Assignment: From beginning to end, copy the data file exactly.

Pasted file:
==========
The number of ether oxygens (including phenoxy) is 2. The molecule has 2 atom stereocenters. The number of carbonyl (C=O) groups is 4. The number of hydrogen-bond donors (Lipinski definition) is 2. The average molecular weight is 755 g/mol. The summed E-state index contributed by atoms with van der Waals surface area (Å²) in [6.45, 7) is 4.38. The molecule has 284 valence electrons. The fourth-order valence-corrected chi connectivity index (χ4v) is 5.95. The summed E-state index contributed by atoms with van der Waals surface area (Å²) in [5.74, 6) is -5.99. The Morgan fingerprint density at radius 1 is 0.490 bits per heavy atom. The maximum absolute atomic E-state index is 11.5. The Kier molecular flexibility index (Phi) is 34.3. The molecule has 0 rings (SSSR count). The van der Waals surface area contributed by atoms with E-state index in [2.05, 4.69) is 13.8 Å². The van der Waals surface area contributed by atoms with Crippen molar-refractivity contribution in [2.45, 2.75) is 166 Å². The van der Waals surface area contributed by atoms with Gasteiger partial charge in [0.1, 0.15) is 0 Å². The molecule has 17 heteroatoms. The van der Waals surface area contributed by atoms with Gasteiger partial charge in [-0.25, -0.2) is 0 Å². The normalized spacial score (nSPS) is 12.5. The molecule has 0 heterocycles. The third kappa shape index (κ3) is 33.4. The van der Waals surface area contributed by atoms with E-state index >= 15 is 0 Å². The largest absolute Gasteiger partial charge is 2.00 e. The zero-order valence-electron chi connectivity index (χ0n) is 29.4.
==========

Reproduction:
The number of ether oxygens (including phenoxy) is 2. The molecule has 2 atom stereocenters. The number of carbonyl (C=O) groups is 4. The number of hydrogen-bond donors (Lipinski definition) is 2. The average molecular weight is 755 g/mol. The summed E-state index contributed by atoms with van der Waals surface area (Å²) in [6.45, 7) is 4.38. The molecule has 284 valence electrons. The fourth-order valence-corrected chi connectivity index (χ4v) is 5.95. The summed E-state index contributed by atoms with van der Waals surface area (Å²) in [5.74, 6) is -5.99. The Morgan fingerprint density at radius 1 is 0.490 bits per heavy atom. The maximum absolute atomic E-state index is 11.5. The Kier molecular flexibility index (Phi) is 34.3. The molecule has 0 rings (SSSR count). The van der Waals surface area contributed by atoms with E-state index in [2.05, 4.69) is 13.8 Å². The van der Waals surface area contributed by atoms with Crippen molar-refractivity contribution in [2.45, 2.75) is 166 Å². The van der Waals surface area contributed by atoms with Gasteiger partial charge in [0.1, 0.15) is 0 Å². The molecule has 17 heteroatoms. The van der Waals surface area contributed by atoms with Gasteiger partial charge in [-0.25, -0.2) is 0 Å². The normalized spacial score (nSPS) is 12.5. The molecule has 0 heterocycles. The third kappa shape index (κ3) is 33.4. The van der Waals surface area contributed by atoms with E-state index >= 15 is 0 Å². The largest absolute Gasteiger partial charge is 2.00 e. The zero-order valence-electron chi connectivity index (χ0n) is 29.4.